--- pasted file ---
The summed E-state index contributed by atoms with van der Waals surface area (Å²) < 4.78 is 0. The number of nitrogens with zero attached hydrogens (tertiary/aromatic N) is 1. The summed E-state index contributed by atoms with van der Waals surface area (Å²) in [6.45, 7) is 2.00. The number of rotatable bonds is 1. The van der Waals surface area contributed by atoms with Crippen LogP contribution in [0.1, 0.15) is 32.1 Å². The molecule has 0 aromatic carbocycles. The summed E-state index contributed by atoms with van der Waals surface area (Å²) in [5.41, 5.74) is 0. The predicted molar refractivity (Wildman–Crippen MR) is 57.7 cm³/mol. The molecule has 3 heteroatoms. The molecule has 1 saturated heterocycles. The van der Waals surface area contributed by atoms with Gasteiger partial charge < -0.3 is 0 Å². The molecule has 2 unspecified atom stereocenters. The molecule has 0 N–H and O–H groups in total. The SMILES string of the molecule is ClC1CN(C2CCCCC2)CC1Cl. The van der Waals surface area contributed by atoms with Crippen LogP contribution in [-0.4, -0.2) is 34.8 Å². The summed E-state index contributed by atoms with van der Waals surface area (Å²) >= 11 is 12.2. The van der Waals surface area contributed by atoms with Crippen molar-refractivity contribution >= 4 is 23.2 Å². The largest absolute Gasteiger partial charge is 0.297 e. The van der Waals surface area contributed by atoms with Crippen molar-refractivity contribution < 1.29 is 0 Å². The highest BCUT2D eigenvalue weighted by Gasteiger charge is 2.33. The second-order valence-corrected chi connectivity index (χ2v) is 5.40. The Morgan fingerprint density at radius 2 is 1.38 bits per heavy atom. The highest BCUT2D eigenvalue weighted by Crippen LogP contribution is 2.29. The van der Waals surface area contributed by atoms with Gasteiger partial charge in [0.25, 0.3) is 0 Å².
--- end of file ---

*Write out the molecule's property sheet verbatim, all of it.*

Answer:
The summed E-state index contributed by atoms with van der Waals surface area (Å²) < 4.78 is 0. The number of nitrogens with zero attached hydrogens (tertiary/aromatic N) is 1. The summed E-state index contributed by atoms with van der Waals surface area (Å²) in [6.45, 7) is 2.00. The number of rotatable bonds is 1. The van der Waals surface area contributed by atoms with Crippen LogP contribution in [0.1, 0.15) is 32.1 Å². The molecule has 0 aromatic carbocycles. The summed E-state index contributed by atoms with van der Waals surface area (Å²) in [5.41, 5.74) is 0. The predicted molar refractivity (Wildman–Crippen MR) is 57.7 cm³/mol. The molecule has 3 heteroatoms. The molecule has 1 saturated heterocycles. The van der Waals surface area contributed by atoms with Gasteiger partial charge < -0.3 is 0 Å². The molecule has 2 unspecified atom stereocenters. The molecule has 0 N–H and O–H groups in total. The SMILES string of the molecule is ClC1CN(C2CCCCC2)CC1Cl. The van der Waals surface area contributed by atoms with Crippen LogP contribution in [-0.4, -0.2) is 34.8 Å². The summed E-state index contributed by atoms with van der Waals surface area (Å²) >= 11 is 12.2. The van der Waals surface area contributed by atoms with Crippen molar-refractivity contribution >= 4 is 23.2 Å². The largest absolute Gasteiger partial charge is 0.297 e. The van der Waals surface area contributed by atoms with Crippen molar-refractivity contribution < 1.29 is 0 Å². The highest BCUT2D eigenvalue weighted by Gasteiger charge is 2.33. The second-order valence-corrected chi connectivity index (χ2v) is 5.40. The Morgan fingerprint density at radius 2 is 1.38 bits per heavy atom. The highest BCUT2D eigenvalue weighted by Crippen LogP contribution is 2.29. The van der Waals surface area contributed by atoms with Gasteiger partial charge in [0.25, 0.3) is 0 Å².